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Education key to prison rehabilitation

23 October 2013 | last updated: 10 December 2015

Too many prisoners spend too long in their cells with nothing constructive to do, warned the chief inspector of prisons today.

UCU said that a more thoughtful approach to education and activity in prisons was required if offenders were to be successfully rehabilitated. The union said education was key to cutting reoffending, but warned that too many prisoners were spending too much time locked up as funding cuts bite and fewer prison staff are available to supervise activities.

Publishing his annual report, Nick Hardwick, chief inspector of prisons, also warned that managers ran the risk of becoming preoccupied with targets and processes and could lose sight of their fundamental responsibilities for the safety, security and rehabilitation of offenders.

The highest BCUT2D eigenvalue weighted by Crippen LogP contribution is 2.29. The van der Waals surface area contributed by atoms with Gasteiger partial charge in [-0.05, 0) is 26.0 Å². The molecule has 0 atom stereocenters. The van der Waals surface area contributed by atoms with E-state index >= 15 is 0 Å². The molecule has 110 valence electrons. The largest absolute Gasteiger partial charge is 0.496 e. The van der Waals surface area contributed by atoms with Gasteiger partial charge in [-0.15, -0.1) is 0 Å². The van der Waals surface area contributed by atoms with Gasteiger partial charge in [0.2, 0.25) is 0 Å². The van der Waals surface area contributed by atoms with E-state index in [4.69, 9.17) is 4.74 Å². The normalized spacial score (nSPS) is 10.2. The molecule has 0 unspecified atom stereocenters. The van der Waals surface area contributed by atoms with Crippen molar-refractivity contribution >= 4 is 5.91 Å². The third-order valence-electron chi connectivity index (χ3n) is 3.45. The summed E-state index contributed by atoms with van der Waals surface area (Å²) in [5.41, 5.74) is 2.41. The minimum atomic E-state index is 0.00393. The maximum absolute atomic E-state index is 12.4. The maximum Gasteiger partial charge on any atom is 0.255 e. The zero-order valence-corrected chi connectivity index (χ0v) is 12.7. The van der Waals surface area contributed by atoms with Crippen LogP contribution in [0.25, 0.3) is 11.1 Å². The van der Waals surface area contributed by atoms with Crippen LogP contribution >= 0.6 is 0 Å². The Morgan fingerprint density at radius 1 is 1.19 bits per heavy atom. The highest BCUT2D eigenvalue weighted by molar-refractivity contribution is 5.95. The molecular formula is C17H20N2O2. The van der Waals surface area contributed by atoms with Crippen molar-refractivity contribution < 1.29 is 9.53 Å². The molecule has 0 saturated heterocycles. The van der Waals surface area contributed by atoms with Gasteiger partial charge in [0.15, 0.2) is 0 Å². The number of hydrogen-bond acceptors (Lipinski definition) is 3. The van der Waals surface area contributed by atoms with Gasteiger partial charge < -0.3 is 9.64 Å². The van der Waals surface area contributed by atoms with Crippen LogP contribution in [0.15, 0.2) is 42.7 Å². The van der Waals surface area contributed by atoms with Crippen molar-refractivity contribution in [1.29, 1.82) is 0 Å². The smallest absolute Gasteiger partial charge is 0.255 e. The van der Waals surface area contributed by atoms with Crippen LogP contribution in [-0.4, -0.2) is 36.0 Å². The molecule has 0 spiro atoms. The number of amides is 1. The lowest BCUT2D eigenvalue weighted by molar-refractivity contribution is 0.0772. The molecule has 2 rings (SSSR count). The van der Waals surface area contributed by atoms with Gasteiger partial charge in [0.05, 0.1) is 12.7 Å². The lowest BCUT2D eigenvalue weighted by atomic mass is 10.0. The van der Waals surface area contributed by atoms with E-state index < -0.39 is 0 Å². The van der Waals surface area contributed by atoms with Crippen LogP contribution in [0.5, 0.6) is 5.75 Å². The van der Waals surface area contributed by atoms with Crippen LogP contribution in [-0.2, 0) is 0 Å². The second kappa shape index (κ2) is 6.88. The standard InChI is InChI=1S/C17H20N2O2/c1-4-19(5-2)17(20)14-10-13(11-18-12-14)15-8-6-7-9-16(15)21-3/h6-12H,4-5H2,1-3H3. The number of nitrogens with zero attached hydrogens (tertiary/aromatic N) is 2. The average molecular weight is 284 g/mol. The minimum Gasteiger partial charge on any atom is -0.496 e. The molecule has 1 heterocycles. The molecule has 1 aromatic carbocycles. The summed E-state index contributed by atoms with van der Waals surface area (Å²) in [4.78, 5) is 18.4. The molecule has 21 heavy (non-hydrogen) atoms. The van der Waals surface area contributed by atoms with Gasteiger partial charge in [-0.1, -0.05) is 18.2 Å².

UCU General Secretary, Sally Hunt, said: 'We need a much more thoughtful approach when it comes to what happens in our prisons. The government might like to sound tough on crime, but locking more people up and not providing the funds for those already behind bars to receive a worthwhile regular education makes little sense.

'Prison education is the key factor in cutting reoffending, but the constant chopping and changing of education contracts and government tinkering with the system means many don't get to see their courses through properly.'

Prisoners who do not take part in education are three times more likely to be reconvicted than those that do.